In 1920, fourteen-year old Gordon finagled his way into joining his father on the Lake of the Hanging Glaciers filming trip, reportedly “threaten[ing] to run away from home if he wasn’t allowed to come along. He proved a useful acquisition – more than sufficiently so, it seemed to me, to compensate for what he did to the jam and honey.”43
By 1928, at age twenty, Gordon had his own string of pack horses and was employed by a team of topographical surveyors.44 He spent the next two seasons doing such work until, in September 1930, Gordon and his two companions, Provincial Land Surveyor William Hallam Jr and assistant Alan Game, were drowned when their canoe overturned crossing the Columbia River north of Golden (this was before the Mica dam was built – the Columbia up there was rough).45 Walter rushed north to help search for the bodies, but there is no record of Gordon ever having been found (there is also no death certificate).
The next eldest Nixon was the only daughter, Susan Owena, born July 1909.46 Susan is mentioned a few times in the newspapers, including as a pupil of Miss Dora K Bodecker for a music recital in 1922,47 and receiving a prize “for morale and good citizenship” during the 1922/1923 school year.48 She was confirmed at the Invermere Anglican Church in 1923,49 the first confirmation held after the church had been consecrated that weekend, and Susan acted as an officer with the Windermere division of the Girl Guides in 1924.50
In July 1932, Susie married David Smart Broadfoot in Invermere.51 David listed his occupation at the time as a miner, although he had reportedly met Susan while working for Walter on his ranch.52
Dave would pass away on 19 January 1945 of a brain tumor, and Susan was remarried to Carl Pearson on 20 November 1948.53 She had nine children with Dave, and a daughter with Carl. Susan Pearson passed away in Invermere on 27 April 1992 at age 82.54
John (Jack) Hulbert Nixon, born c 1911, is next, and I was able to find very little about him. He was on the Lake Windermere baseball team in 1923 (along with a Lloyd and Benny Nixon, whom I cannot identify).55 He also served overseas in the Second World War with the 1st Canadian Scottish, married a woman named Rose, and went on to live in Spillimacheen and later Parsons. Jack passed away in Calgary at age 63 in April 1974. He had no children.56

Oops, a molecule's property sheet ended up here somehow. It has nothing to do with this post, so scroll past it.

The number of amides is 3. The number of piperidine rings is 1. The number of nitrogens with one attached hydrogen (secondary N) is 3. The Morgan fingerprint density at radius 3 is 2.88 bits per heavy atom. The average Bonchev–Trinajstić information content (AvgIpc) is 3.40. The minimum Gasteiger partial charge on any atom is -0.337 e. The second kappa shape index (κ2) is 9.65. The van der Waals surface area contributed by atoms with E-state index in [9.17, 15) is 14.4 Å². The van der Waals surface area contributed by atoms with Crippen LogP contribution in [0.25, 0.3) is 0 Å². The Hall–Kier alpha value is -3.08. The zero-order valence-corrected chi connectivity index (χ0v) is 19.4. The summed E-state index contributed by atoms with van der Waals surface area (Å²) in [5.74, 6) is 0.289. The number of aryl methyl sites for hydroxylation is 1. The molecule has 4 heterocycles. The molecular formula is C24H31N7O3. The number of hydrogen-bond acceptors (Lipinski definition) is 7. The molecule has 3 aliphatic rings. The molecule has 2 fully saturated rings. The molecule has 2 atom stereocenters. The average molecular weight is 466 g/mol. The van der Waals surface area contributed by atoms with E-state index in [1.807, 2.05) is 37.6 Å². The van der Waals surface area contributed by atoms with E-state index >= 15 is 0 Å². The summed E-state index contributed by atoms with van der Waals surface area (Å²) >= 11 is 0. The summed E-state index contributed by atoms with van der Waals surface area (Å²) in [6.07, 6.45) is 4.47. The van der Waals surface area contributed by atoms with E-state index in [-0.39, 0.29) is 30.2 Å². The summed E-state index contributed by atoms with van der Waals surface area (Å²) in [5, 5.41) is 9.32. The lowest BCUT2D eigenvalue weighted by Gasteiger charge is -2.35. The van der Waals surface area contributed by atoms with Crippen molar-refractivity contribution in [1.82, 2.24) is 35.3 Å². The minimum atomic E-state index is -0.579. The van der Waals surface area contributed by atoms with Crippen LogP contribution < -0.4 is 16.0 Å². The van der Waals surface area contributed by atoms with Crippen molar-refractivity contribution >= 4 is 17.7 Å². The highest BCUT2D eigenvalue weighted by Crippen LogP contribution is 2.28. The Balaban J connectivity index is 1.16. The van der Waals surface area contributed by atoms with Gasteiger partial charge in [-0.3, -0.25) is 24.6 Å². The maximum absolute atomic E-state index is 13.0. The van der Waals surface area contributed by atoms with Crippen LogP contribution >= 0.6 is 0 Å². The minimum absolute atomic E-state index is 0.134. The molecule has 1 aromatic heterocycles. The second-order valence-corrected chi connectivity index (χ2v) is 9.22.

We don’t have much more about David Charles Nixon. He was born 25 October 1913, and later reported starting guiding in 1932 for the family operation (2N), which was sold after the war (there’s an oral history with him at BC Archives, which would probably be an interesting listen).57
During the Second World War, Dave served overseas as a sergeant in the Canadian Scottish Regiment.58 Before he returned, he was married at the Isle of Wight to Ruby M Barton, in the summer of 1945.59 The couple returned to Canada and lived in Wilmer, where Dave worked at the sawmill. They had at least one son.60
Arthur James is also a bit of a mystery, born 15 August 1917, and having lived at home until at least the time of his father’s death in 1952.61 Arthur passed away four years later, on 14 March 1956, while working as a labourer in road construction. The cause of death was some kind of dehydration/kidney rupture, but I was unable to access a corresponding newspaper account to explain the nature of the accident.62
The youngest Nixon was Walter Leigh (sometimes Lea Walter), the baby of the family born 22 July 1922. Lea served in the Second World War, being promoted to Corporal in September 1943, before returning to the valley and marrying in March 1946 in Invermere to Mona Violet Campbell, a retail clerk then living in Vancouver.63
At the time of his wedding, Lea was a rancher,64 then living in Wilmer, although following his father’s death the Nixon ranch on Lot 8 (the previous Cuthbert Ranch) was passed on to him.65
Lea and Mona would later divorce, and Lea’s occupation is listed as a labourer at the time of his death on 10 August 1981 in Invermere.66
The Wilbert Nixons
The other Nixon family, that of Walter’s brother Wilbert and Esther’s sister Nettie/Emma, were living in 1921 in Radium Hot Springs with two children and with Wilbert making money as a rancher.67 Wibert later lists his occupation as a guide/trapper.68
Emma passed away in March 1958 in Golden, with her residence then being in Parson.69 Wilbert passed away in 1971, and is buried in the Golden cemetery next to his wife.70
Nixon Creek, located in Kootenay National Park, was named after Walter Nixon, while Nixon Lake, up near the Spillimacheen River, has an unknown provenance, being likely named after some member of the Nixon family.
Lake of the Hanging Glaciers
Francis P Armstrong
I think some of the information is in correct on the number of children for David Smart Broadfoot
Good catch – I went back to my source and have corrected the numbers. Thanks Rob!